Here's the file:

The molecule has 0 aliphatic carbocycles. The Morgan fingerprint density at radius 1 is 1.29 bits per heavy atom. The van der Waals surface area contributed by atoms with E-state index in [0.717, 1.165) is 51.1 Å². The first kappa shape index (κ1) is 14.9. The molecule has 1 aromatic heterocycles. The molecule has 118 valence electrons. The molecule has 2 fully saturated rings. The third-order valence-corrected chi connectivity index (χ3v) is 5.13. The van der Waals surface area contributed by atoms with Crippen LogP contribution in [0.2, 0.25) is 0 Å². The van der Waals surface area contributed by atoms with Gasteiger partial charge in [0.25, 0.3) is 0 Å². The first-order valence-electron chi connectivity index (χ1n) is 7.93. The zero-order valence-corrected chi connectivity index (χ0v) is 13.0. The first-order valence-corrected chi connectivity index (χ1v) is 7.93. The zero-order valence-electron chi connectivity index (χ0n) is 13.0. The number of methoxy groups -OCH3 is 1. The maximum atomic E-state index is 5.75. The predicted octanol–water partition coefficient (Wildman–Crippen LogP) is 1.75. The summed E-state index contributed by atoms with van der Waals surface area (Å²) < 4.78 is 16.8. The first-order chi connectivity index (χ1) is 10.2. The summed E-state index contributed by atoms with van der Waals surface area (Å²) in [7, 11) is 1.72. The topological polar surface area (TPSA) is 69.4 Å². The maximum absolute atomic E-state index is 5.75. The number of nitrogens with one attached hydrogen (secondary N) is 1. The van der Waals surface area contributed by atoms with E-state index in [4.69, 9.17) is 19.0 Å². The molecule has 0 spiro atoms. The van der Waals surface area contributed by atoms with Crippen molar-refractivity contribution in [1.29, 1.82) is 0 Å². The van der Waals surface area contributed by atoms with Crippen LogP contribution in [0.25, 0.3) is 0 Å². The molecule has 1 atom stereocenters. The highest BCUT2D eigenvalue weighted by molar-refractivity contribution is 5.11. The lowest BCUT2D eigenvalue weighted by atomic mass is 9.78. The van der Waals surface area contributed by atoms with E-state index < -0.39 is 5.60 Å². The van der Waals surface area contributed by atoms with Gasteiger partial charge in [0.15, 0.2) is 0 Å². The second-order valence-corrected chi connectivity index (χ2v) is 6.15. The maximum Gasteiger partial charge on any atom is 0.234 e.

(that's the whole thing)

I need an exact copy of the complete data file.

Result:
The molecule has 0 aliphatic carbocycles. The Morgan fingerprint density at radius 1 is 1.29 bits per heavy atom. The van der Waals surface area contributed by atoms with E-state index in [0.717, 1.165) is 51.1 Å². The first kappa shape index (κ1) is 14.9. The molecule has 1 aromatic heterocycles. The molecule has 118 valence electrons. The molecule has 2 fully saturated rings. The third-order valence-corrected chi connectivity index (χ3v) is 5.13. The van der Waals surface area contributed by atoms with Crippen LogP contribution in [0.2, 0.25) is 0 Å². The van der Waals surface area contributed by atoms with Gasteiger partial charge in [0.25, 0.3) is 0 Å². The first-order valence-electron chi connectivity index (χ1n) is 7.93. The zero-order valence-corrected chi connectivity index (χ0v) is 13.0. The first-order valence-corrected chi connectivity index (χ1v) is 7.93. The zero-order valence-electron chi connectivity index (χ0n) is 13.0. The number of methoxy groups -OCH3 is 1. The maximum atomic E-state index is 5.75. The predicted octanol–water partition coefficient (Wildman–Crippen LogP) is 1.75. The summed E-state index contributed by atoms with van der Waals surface area (Å²) < 4.78 is 16.8. The first-order chi connectivity index (χ1) is 10.2. The summed E-state index contributed by atoms with van der Waals surface area (Å²) in [7, 11) is 1.72. The topological polar surface area (TPSA) is 69.4 Å². The maximum absolute atomic E-state index is 5.75. The number of nitrogens with one attached hydrogen (secondary N) is 1. The van der Waals surface area contributed by atoms with E-state index in [4.69, 9.17) is 19.0 Å². The molecule has 0 spiro atoms. The van der Waals surface area contributed by atoms with Crippen molar-refractivity contribution in [1.29, 1.82) is 0 Å². The van der Waals surface area contributed by atoms with Crippen LogP contribution in [0.25, 0.3) is 0 Å². The molecule has 1 atom stereocenters. The highest BCUT2D eigenvalue weighted by molar-refractivity contribution is 5.11. The lowest BCUT2D eigenvalue weighted by atomic mass is 9.78. The van der Waals surface area contributed by atoms with E-state index < -0.39 is 5.60 Å². The van der Waals surface area contributed by atoms with Gasteiger partial charge in [0.15, 0.2) is 0 Å². The second-order valence-corrected chi connectivity index (χ2v) is 6.15. The maximum Gasteiger partial charge on any atom is 0.234 e.